Kanawha County. 
Kanawha County. 
Kanawha County. 



Barhour County — David W. Shaw. 

Berkeley — Joseph G. Kitchen, and 
Geo. W. Buxton. 

Boone — Jacob C. Edelman. 

Braxton — George Goad. 

Cabell — Henry J. Samuels. 

■Calhoun — Henry A. Altizer. 

Doddridge— 3. W. Stuclc 

Faj/e^fe— Charles Hill. 

Gilmer — William H. Jack. 

Greenbrier — J. M. Sydenstricker, 
Wm. H. McClung. 

Hampshire— K. L. Pugh. 

Harrison — A. C. Moore, and Gwinn 
Minter. 

Jackson — A. E. Archer, V. L. Casto. 

Jefferson — B. D. Gibson, and R. P. 
Che 

J{anatoha — A. E. Aultz, Daniel May- 
er, and W. Parrish. 

Lewis — William. E. Lively. 

Lincoln — A. B. Shelton. 

Logan — W. E. Justice. 

Marion — C. A. Pritchard, and D. M. 
Harr. 



Mdrshall — J. T. McCombs, Samuel 
R. Hanan. 

Mason- — John V. Stearne, Thomas 
Lansing Davles. 

Mercer — R. G. Mcador. 

Mineral — J. P. Williams. 

Monongalia — Edgar W. St. Clair. 

Monroe — John P. Shanklin. 

Morgan — G. F. Weber. 

Nicholas — .John E. Peck. 

Ohio— A. D. Garden, L. F. Stifel, 
Joseph J. Woods, and John Corco- 
ran. 

Pendeton — George A. Blakemore. 

Pleasants — Robert J. Hammett. 

PresfoH— Uriah N. Orr, M. S. Bryte. 

Putnam — J. W. Kirk. 

Raleigh — Azel Ford. 

Ritchie— J. C. Gluck. 

Summers — John W. Johnson. 

Taylor — A. H. Thayer. 

Tyler — Silas Smith. 

Upshur — Stillman Young. 

Wayne — Robert Napier. 

Wetzel — Aaron Morgan. 



*Xt the session of ISSO. tlie Senate lialloted twelve days before it elected a Pres- 
ident. Hon. Robert S. Carr, of Kanawha countv, being then chosen on the 126tb 
■toallot. 



260 



Archivks and History. 



[W. Va. 



Wirt — Lindsay Merrill. 

Wood — Wellington Vrooman, L. F. 
Stone, and J. M. Meyer. 

First Del. Dist. — Brooke and Han- 
cock — Isaac H. Duvall. 

Second Del. Dist. — Grant and Har- 
dy — Joseph Sprigg. 

Third Del. Dist. — Wyoming and 



McDowell — William Bandy. 
Fourth Del. Dist. — Pocahontas and 
Webster — Charles P. Dorr. 
Fifth Del. Dist. — Randolph and 

Tucker — W. L. Kee. 
Sixth Del. Dist. — Clay and Roane — 

Benjamin J. Taylor and Jesse 

Roach. 



Joseph J. Woods. 
John M. Hamilton.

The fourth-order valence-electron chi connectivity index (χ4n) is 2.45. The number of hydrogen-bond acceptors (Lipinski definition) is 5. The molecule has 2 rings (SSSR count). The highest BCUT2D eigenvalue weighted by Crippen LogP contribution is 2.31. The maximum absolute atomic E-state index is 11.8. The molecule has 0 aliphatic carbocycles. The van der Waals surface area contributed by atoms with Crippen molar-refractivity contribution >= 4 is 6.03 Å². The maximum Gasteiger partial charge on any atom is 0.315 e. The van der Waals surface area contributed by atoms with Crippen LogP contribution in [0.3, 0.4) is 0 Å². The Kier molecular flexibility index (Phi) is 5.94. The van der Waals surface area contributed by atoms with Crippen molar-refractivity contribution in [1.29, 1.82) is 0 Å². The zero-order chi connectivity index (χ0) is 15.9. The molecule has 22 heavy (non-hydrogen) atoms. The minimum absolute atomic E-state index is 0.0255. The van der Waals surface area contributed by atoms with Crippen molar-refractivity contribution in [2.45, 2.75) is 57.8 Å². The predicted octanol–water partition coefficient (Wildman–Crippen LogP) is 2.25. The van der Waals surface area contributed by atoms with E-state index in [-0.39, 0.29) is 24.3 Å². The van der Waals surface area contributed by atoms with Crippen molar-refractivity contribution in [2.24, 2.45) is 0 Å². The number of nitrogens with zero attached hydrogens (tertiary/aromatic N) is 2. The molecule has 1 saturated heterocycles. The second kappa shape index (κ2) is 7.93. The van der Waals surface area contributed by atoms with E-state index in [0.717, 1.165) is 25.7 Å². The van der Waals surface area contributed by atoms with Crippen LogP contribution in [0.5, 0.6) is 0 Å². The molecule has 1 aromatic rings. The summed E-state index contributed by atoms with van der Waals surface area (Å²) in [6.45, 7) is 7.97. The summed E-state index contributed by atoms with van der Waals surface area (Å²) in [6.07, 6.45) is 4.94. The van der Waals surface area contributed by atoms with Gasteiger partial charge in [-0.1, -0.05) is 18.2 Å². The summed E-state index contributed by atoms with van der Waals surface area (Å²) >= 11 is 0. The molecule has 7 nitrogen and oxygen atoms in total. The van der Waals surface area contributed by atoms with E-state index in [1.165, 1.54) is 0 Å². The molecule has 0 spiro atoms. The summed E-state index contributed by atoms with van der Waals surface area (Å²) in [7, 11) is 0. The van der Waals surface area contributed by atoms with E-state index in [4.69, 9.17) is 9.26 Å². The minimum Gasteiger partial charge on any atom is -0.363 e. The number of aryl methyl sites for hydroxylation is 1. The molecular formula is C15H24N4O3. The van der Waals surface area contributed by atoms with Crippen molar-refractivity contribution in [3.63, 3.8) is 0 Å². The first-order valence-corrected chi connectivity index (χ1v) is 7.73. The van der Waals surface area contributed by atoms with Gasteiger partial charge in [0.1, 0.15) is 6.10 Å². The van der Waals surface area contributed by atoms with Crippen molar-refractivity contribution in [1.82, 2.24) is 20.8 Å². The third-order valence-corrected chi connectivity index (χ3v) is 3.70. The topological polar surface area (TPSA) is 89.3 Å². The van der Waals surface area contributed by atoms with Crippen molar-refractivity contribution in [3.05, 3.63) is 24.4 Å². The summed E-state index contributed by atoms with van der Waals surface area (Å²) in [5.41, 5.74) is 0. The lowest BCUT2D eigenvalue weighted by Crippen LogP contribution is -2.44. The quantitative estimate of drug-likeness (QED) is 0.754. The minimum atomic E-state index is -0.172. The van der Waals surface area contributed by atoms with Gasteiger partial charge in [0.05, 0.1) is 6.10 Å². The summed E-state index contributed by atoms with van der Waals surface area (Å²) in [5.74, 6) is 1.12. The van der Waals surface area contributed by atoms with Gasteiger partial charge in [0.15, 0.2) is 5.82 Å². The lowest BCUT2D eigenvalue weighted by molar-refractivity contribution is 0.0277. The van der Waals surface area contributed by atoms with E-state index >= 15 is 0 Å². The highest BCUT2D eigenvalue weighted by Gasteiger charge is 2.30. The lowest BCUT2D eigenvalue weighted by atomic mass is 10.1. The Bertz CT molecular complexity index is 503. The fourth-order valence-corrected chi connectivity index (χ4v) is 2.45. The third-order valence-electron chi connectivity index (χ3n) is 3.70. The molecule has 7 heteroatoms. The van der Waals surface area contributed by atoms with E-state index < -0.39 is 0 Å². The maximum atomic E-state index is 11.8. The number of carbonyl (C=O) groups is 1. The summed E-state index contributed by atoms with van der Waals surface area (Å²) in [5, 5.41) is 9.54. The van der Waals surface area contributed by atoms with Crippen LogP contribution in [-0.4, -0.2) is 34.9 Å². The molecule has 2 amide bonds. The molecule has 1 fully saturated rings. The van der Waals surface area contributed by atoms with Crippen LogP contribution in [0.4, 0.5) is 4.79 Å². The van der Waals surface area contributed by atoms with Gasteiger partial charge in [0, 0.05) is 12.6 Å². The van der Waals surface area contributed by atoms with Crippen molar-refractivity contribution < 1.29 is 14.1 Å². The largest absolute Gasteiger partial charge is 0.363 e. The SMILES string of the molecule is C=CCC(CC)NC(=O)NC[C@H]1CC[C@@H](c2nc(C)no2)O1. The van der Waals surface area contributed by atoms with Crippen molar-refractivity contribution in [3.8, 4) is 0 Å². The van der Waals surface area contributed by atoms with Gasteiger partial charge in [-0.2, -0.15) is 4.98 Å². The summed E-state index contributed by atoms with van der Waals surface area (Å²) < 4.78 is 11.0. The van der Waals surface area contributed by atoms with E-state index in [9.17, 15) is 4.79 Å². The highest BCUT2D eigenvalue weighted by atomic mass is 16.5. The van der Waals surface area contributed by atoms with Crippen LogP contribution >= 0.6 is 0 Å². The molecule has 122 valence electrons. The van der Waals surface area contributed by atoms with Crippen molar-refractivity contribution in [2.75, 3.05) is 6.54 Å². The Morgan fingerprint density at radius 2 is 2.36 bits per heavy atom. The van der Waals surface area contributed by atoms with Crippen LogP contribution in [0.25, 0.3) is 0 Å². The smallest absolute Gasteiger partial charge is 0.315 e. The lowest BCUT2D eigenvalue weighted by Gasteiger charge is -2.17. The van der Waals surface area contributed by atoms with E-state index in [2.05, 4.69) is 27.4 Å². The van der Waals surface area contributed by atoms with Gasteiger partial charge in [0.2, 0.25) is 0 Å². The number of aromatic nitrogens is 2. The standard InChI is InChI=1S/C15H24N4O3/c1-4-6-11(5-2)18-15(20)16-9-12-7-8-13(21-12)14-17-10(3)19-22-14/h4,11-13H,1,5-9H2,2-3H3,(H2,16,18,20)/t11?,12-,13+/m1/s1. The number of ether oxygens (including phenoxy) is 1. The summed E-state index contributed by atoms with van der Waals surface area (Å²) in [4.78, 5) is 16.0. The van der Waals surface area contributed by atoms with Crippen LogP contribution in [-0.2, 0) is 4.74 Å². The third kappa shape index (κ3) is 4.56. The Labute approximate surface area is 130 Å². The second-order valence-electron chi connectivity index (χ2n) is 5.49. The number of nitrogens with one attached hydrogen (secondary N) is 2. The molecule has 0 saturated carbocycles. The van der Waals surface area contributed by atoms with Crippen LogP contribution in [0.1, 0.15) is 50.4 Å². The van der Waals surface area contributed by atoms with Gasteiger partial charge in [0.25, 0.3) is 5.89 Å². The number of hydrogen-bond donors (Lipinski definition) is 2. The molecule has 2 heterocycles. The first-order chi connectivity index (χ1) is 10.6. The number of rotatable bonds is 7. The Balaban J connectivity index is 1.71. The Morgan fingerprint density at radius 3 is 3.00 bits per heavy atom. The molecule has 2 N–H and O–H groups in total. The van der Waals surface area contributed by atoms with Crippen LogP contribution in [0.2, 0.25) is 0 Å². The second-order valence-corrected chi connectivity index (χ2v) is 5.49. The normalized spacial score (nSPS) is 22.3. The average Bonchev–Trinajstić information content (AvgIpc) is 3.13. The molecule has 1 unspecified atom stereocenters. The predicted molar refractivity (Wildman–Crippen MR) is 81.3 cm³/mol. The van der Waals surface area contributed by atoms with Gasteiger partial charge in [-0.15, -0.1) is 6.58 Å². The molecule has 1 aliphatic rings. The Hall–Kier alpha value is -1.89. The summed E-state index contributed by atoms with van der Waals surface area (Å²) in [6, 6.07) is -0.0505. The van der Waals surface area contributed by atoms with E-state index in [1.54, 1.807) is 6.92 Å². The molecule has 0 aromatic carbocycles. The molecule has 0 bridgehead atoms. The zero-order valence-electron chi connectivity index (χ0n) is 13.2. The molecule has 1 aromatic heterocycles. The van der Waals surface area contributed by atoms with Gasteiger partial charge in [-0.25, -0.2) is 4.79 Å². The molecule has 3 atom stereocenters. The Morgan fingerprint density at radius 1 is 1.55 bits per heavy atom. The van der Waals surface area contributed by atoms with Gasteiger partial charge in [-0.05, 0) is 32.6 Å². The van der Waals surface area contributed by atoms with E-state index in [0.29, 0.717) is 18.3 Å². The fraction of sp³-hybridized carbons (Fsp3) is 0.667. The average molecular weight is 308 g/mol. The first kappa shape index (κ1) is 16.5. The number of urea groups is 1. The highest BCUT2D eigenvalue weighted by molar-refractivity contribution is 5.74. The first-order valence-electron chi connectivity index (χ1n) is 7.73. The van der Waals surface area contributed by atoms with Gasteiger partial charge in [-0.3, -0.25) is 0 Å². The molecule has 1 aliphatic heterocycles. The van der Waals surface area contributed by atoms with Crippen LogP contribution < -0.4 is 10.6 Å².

W. Brown Gibbs. 
A. W. Knotts. 
J. II. Daugherty. 
A. E. Stewart. 
Joseph Chambers. 
Goss Peyton. 
Leon Davis. 
William E. Lively, Jr. 
John Doddridge. 
Kenna McCliing. 
Burnett Parish. 



Speaker. 

Clerk. 

Sergeant-at-arms. 

Door-keeper. 

Committee Clerk. 

Committee Clerk. 

Committee Clerk. 

Page. 

Page. 

Page. 

Page. 

Page. 

Page. 



Ohio County. 
Calhoun County. 
Roane County. 
Marion County. 
Pendleton County. 
Barbour County. 
Wyoming County. 
Greenbrier County. 
Wayne County. 
Lewis County. 
Kanawha County. 
Greenbrier County. 
Greenbrier County. 



THE TWENTIETH LEGISLATURE. 
(Convened at Charleston, January 14, 1891. Adjourned March 14, 1891.) 

Senators. 



Name. District. 


Nativity. 


Occupation. 


Post-Office. 


COUNTV. 


John W. Arbuckle. 


8th. 


Virginia. 


Lawyer. 


Lewisburg. 


Greenbrier. 


Alex. R. Campbell. 


5th. 


Iowa. 


Gen. Ins. Agt. 


Wheeling. 


Ohio. 


Solomon Cunningham. 


l'2th. 


Virginia. 


Farmer and 












Stock Dealer. 


Upper Tract. 


Pendleton. 


Thomas E. Davis. 


10th. 


■N^irginia. 


Merchant and 












Banker. 


Grafton. 


Taylor. 


D. A. Dorsey. 


2nd. 


Virginia. 


Lumberman. 


Moimdsviile. 


Marshall. 


David W. Gall. 


10th. 


Virginia. 


Editor & Law. 


rhilippi. 


Barbour. 


Alpheus Garrison. 


31th. 


Pennsylvania 


Farmer & Mer. 


Pedler's Run. 


J.Ionongalia 


Henry B. Gilkeson.* 


12th. 


Virginia. 


Lawyer. 


Romney. 


Hampshire. 


Orlando Hardman. 


.3rd. 


Virginia. 


Farmer. 


Grantsville. 


Calhoun. 


Charles II. Knott. 


13th. 


Virginia. 


Farmer. 


Molers. 


.TeflVrson. 


Milton II. Lowther. 


4th. 


Virginia 


Merch.int. 


Elizabeth. 


Wirt. 


James II. Marcum. 


6th. 


Virginia. 


Farmer. 


tlnntinstoi) 


C.I bell. 


Presley W. Morris. 


3rd. 


A^irginia. 


Editor & Law. 


Ritchie C. II. 


Ritchie. 


William Morris. t 


4th. 


Virginia. , 


Farmer. 


Mld'llelourne 


Tyler. 


.7. W. Morrison. 


9th. 


Virginia. 


Farmer. 


Braxton C. H. 


Braxton 


Newton Ogdin.t 


4th. 


Virginia. 


Farmer. 


St. Marys. 


Pleasants. 


Alexander Parks. 


13th. 


Marylard. 


Flour Man'f& 












Grain Merch. 


Martinsburg. 


Berkeley. 


B. J. Prichard. 


6th. 


Kentucky. 


Lawyer. 


Wayne C. H. 


Wayne. 


John A. Sheppard. 


7th. 


Virginia. 


Lawyer. 


Logan C. H. 


Logan . 


John W. St. Clair. 


8th. 


Virginia.